Eight things you might not know about geology

Science & technology

Geology rocks.

It’s a key part of everyday life and provides a window into Earth’s history. Think back to some of the world’s wonders. The Egyptian pyramids, Stonehenge, the Grand Canyon, Mount Everest or the Great Barrier Reef. These beauties wouldn’t be possible without all kinds of rocks and mineral formations.

But geology extends far beyond the world’s wonders. The field has exciting applications in our daily lives as well, from the gemstones in jewelry to the materials we use to build houses to finding the energy that powers our world. Take a look below to dig up some hidden gems about geology and the people who study it.

1. Geologists are multifaceted.

We may think of them as rock experts, but geologists don’t only study rocks – they examine their movements across Earth’s 4.5 billion-year history. It takes really smart people to tackle Earth’s mysteries.

2. Geoscientists have a way with words.

Speaking “geo” is a bit of an art form, and Latin is not a dead language to geologists. From mineralogy (the study of minerals) to geodesy (mathematics dealing with the shape of the Earth) to stratigraphy (analysis of the order and position of rock layers, or strata) to petrology (the study of the origin of rocks), there’s no shortage of expertise for geologists with specific interests.

3. Rocks aren’t just one thing …

When it comes to rocks, there’s more than meets the eye. They’re made up of varying mixtures of minerals and metals. And with more than 4,000 minerals in the world, there are plenty of combinations for geologists to study, from gemstones to precious metals. However, the most common mineral is one you probably know: shiny, sparkly quartz, which forms many of the world’s sandy beaches.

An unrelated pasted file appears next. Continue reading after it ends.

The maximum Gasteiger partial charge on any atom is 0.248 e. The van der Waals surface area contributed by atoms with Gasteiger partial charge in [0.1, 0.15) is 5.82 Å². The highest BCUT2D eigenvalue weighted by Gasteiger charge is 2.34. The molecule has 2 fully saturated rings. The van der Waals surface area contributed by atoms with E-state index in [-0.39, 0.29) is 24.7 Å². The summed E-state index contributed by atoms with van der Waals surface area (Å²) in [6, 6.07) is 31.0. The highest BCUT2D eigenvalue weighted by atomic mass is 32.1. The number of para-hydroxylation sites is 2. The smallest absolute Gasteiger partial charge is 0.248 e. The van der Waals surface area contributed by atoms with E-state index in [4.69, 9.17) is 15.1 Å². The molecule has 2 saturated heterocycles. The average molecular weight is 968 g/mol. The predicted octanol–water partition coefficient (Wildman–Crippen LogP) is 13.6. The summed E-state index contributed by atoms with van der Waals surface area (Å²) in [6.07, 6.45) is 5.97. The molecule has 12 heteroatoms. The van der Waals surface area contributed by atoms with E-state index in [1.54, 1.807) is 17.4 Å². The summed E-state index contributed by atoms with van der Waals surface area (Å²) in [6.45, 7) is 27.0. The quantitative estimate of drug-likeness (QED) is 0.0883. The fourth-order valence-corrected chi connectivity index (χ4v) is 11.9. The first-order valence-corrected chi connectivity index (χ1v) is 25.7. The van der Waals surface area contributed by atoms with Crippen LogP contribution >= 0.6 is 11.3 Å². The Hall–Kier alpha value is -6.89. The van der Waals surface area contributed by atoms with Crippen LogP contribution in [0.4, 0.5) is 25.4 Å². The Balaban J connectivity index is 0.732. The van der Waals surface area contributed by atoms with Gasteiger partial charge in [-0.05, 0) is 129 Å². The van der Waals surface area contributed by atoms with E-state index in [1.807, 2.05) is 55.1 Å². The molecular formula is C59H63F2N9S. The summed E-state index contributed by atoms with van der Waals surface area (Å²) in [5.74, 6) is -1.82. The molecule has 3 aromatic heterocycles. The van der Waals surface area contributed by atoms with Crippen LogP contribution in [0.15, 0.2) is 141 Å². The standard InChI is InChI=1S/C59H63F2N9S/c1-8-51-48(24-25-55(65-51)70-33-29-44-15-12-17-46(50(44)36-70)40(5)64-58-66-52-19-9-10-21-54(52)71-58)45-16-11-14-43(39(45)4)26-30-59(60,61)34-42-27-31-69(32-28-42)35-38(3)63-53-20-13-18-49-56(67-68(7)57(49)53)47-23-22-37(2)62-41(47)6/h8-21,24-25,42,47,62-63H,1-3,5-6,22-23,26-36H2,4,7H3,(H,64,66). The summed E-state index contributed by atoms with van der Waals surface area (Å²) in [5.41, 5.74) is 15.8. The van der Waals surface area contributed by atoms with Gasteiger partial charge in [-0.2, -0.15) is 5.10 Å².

4. … however, they do have a type.

Three types, to be specific. Igneous, sedimentary and metamorphic are all categories used by geologists to distinguish rock types. Igneous rocks, like basalt and granite, are solidified molten magma. Sedimentary rocks, like shale and limestone, are formed as sediment accumulates and compacts into stone. And metamorphic rocks, like their name suggests, are rocks that have been changed by heat, pressure or chemicals into something new. Marble, for example, is the butterfly to limestone’s caterpillar.

5. Most rocks have fiery origins.

Speaking of magma, minerals are born of a process beginning with volcanic eruptions, after which cooling lava hardens into many of Earth’s minerals. In fact, in the geological world, volcanoes are known as the planet’s architects, as they’ve created more than 80% of Earth’s surface.

6. They’re quite literally the bedrock of history.

A record of time is kept in the geological formations around us. Fossils provide a snapshot of the past, while rock formations and movements tell a story of what happened through history. They’re all laid out on maps for geologists to read and reread for new insights.

7. Geologists are Earth’s detectives.

They sniff out clues, getting to the rock bottom of things by using data to create maps, combining lab work and field work to make predictions. Geologists do it all.

8. Geologists can be energy hunters.

Exploration geologists are tasked with finding the next big discoveries in the energy world, using maps, seismic data and even molecules. Their role at ExxonMobil can take them to the Gulf of Mexico or offshore Guyana, where they’re instrumental to groundbreaking discoveries.

Sources:
The Geological Society, What is geology?
Forbes, The origin of geological terms
Encyclopaedia Britannica, Geology
National Geographic, Minerals and gems
National Geographic, Volcanoes, explained
National Geographic Kids, Geology 101
Utah Geological Survey, What are igneous, sedimentary & metamorphic rocks?
University of Texas, Why geosciences?
Tags:   geologyseismic data
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